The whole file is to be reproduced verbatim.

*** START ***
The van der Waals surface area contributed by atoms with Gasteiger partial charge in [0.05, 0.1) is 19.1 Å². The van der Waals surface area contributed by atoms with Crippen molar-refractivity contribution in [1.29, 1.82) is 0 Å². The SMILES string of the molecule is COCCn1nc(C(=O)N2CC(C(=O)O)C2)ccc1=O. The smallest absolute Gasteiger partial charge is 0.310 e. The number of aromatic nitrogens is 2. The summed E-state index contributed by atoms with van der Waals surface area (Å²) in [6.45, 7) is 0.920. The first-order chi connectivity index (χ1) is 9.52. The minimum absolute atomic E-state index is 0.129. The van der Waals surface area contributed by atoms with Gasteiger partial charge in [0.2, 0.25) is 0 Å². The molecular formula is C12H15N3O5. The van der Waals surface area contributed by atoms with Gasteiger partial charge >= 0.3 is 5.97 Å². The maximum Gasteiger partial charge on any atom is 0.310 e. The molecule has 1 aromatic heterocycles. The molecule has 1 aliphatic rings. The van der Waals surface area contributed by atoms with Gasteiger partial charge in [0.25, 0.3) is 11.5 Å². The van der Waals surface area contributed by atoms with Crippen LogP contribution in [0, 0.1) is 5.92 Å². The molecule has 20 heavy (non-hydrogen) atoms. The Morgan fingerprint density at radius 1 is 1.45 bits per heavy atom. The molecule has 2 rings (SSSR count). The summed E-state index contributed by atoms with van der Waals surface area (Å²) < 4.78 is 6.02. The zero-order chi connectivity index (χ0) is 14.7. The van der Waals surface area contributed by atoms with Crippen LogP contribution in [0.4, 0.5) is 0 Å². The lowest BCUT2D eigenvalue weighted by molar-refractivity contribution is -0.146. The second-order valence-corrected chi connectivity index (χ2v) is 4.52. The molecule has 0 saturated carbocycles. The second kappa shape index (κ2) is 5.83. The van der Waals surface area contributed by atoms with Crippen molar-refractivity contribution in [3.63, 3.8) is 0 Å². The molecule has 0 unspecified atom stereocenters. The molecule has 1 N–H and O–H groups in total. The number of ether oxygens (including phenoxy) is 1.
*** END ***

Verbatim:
The van der Waals surface area contributed by atoms with Gasteiger partial charge in [0.05, 0.1) is 19.1 Å². The van der Waals surface area contributed by atoms with Crippen molar-refractivity contribution in [1.29, 1.82) is 0 Å². The SMILES string of the molecule is COCCn1nc(C(=O)N2CC(C(=O)O)C2)ccc1=O. The smallest absolute Gasteiger partial charge is 0.310 e. The number of aromatic nitrogens is 2. The summed E-state index contributed by atoms with van der Waals surface area (Å²) in [6.45, 7) is 0.920. The first-order chi connectivity index (χ1) is 9.52. The minimum absolute atomic E-state index is 0.129. The van der Waals surface area contributed by atoms with Gasteiger partial charge in [0.2, 0.25) is 0 Å². The molecular formula is C12H15N3O5. The van der Waals surface area contributed by atoms with Gasteiger partial charge >= 0.3 is 5.97 Å². The maximum Gasteiger partial charge on any atom is 0.310 e. The molecule has 1 aromatic heterocycles. The molecule has 1 aliphatic rings. The van der Waals surface area contributed by atoms with Gasteiger partial charge in [0.25, 0.3) is 11.5 Å². The van der Waals surface area contributed by atoms with Crippen LogP contribution in [0, 0.1) is 5.92 Å². The molecule has 20 heavy (non-hydrogen) atoms. The Morgan fingerprint density at radius 1 is 1.45 bits per heavy atom. The molecule has 2 rings (SSSR count). The summed E-state index contributed by atoms with van der Waals surface area (Å²) < 4.78 is 6.02. The zero-order chi connectivity index (χ0) is 14.7. The van der Waals surface area contributed by atoms with Crippen LogP contribution in [0.4, 0.5) is 0 Å². The lowest BCUT2D eigenvalue weighted by molar-refractivity contribution is -0.146. The second-order valence-corrected chi connectivity index (χ2v) is 4.52. The molecule has 0 saturated carbocycles. The second kappa shape index (κ2) is 5.83. The van der Waals surface area contributed by atoms with Crippen molar-refractivity contribution in [3.63, 3.8) is 0 Å². The molecule has 0 unspecified atom stereocenters. The molecule has 1 N–H and O–H groups in total. The number of ether oxygens (including phenoxy) is 1.